by Crossings
[Update: Last week’s fleece, put out for the Manipur Mission, after 7 years worth of ThTh postings, shows 12 drops of dew so far, totalling $3500. For the 12 of you “dew-ers” we are thankful. Only $66.5K more to go.]This week’s ThTh posting is a book review by the Rev. Dr. William G. Moorhead, Senior Pastor, Pacific Hills Lutheran Church, Omaha, Nebraska.

Peace and joy!
Ed Schroeder

The Rapture Exposed: The Message of Hope in the Book of Revelation,
by Barbara R. Rossing. Boulder CO: Westview Press. 2004.
Hardcover, 212 pages. US$24.

Barbara R. Rossing is ordained clergy in the ELCA, an associate professor of New Testament at the Lutheran School of Theology at Chicago, and a former chaplain at Harvard Divinity School. She earned her doctorate at Harvard University Divinity School and her Masters of Divinity degree at Yale University Divinity School. Rossing and her book have been featured on CBS’ 60 Minutes II in a segment titled, “The Greatest Story Ever Sold.”

This book has been out about a year, but I first learned of it when Ed and Marie Schroeder were our house guests in early April, 2005. One thing leads to another, so here is my review. The book is well done and worth reading (with a group even), but not without a few flaws.

Call me naive, not to mention amillennialist, but without Rossing’s book (and a little web surfing), I would have had no idea just how much rapture theology dominates mainstream conservative American religious thought. If you visit, for example, you can arrange to have a letter e-mailed to your family and friends (at least those who did not change their e-mail address or who did not get raptured themselves), explaining your absence, and the absence of millions of others, after the rapture. I will bet they will have the basic fact figured out, though, by the time they get the e-mail. There is also a Rapture Index on the web, a kind of Dow Jones of end times activity ( And you have probably seen the bumper sticker at one time or another: In case of Rapture, this car will be driverless.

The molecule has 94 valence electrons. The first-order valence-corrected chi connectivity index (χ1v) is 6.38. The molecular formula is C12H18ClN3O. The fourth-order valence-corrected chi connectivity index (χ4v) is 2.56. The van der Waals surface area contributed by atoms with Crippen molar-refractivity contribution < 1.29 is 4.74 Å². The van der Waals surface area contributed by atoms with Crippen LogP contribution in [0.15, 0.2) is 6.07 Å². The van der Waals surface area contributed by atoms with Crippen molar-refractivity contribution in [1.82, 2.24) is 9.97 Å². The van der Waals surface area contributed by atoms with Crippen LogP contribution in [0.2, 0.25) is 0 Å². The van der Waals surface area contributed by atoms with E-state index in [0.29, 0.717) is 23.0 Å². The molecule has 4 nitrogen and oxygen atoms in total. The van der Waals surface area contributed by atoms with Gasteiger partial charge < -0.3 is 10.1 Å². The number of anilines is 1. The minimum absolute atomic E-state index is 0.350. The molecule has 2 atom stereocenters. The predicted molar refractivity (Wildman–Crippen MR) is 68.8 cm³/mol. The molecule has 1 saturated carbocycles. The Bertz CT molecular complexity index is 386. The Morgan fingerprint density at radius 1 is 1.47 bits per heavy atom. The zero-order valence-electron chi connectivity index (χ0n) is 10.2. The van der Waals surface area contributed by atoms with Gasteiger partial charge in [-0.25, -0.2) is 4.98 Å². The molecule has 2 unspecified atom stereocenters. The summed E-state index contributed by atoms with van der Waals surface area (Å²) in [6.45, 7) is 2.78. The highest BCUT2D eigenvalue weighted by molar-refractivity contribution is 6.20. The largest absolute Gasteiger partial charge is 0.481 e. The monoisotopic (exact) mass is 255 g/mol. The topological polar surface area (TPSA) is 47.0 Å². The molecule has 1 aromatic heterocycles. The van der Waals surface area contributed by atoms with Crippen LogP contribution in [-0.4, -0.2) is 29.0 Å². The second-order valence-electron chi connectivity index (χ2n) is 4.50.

It does not take Rossing long to get to her point. “The rapture is a racket” (p.1). “This theology is not biblical” (p.2). Rapture theology, a distortion of the Christian faith, uses very selective literalism in its (mis) use of Scripture. It is escapist interpreation and the very opposite of the message of Revelation, which the Church must reclaim from future-fabricating fundamentalists. It is destructive for theology, ethics, and the politics of the Middle East, the latter especially since the formation of the State of Israel in Palestine in 1948 (she identifies one kind of disastrous political consequence as “Christian Zionism” and claims that such requires war rather than peace plans). It is the Bible (I would say the Gospel) that gets left behind. OK, Barbara, tell us what you really think! (And, dear reader, do not expect rapture groupies to be convinced. To them, Rossing and her kind are exactly the kind of dark side, obstructionist theological folk who will be left behind, as Hal Lindsey once suggested in an interview.

Rossing first traces the history of fabticated rapture/dispensationalist/premillennialist theology (seven dispensations and the double return of Christ that sandwich a seven-year period of tribulation; the first return is the rapture; the second begins Christ’s 1000-year reign from Jerusalem). She begins about 1830 with British evangelical cleric John Nelson Darby, who founded the Plymouth Brethren, noting rapture theology’s major popularization through the Scofield Reference Bible (1909), and its dispensations and script for the future based on the 70 weeks of Daniel 9:27-29, and concludes with the writings of Hal Lindsey (The Late Great Planet Earth, 1970) and Jerry Jenkins and Tim LaHaye, co-authors of the mega-popular Left Behind series — 12 books, well over 60 million copies — of the last ten years. (Jenkins’ SOON trilogy is similar in perspective.) Rossing’s overview of this history over the past 170 years is excellent, tying several contributing factors into a coherent, basic whole, even if the theology itself is a pastiche of Bible texts ripped out of context and improperly exegeted.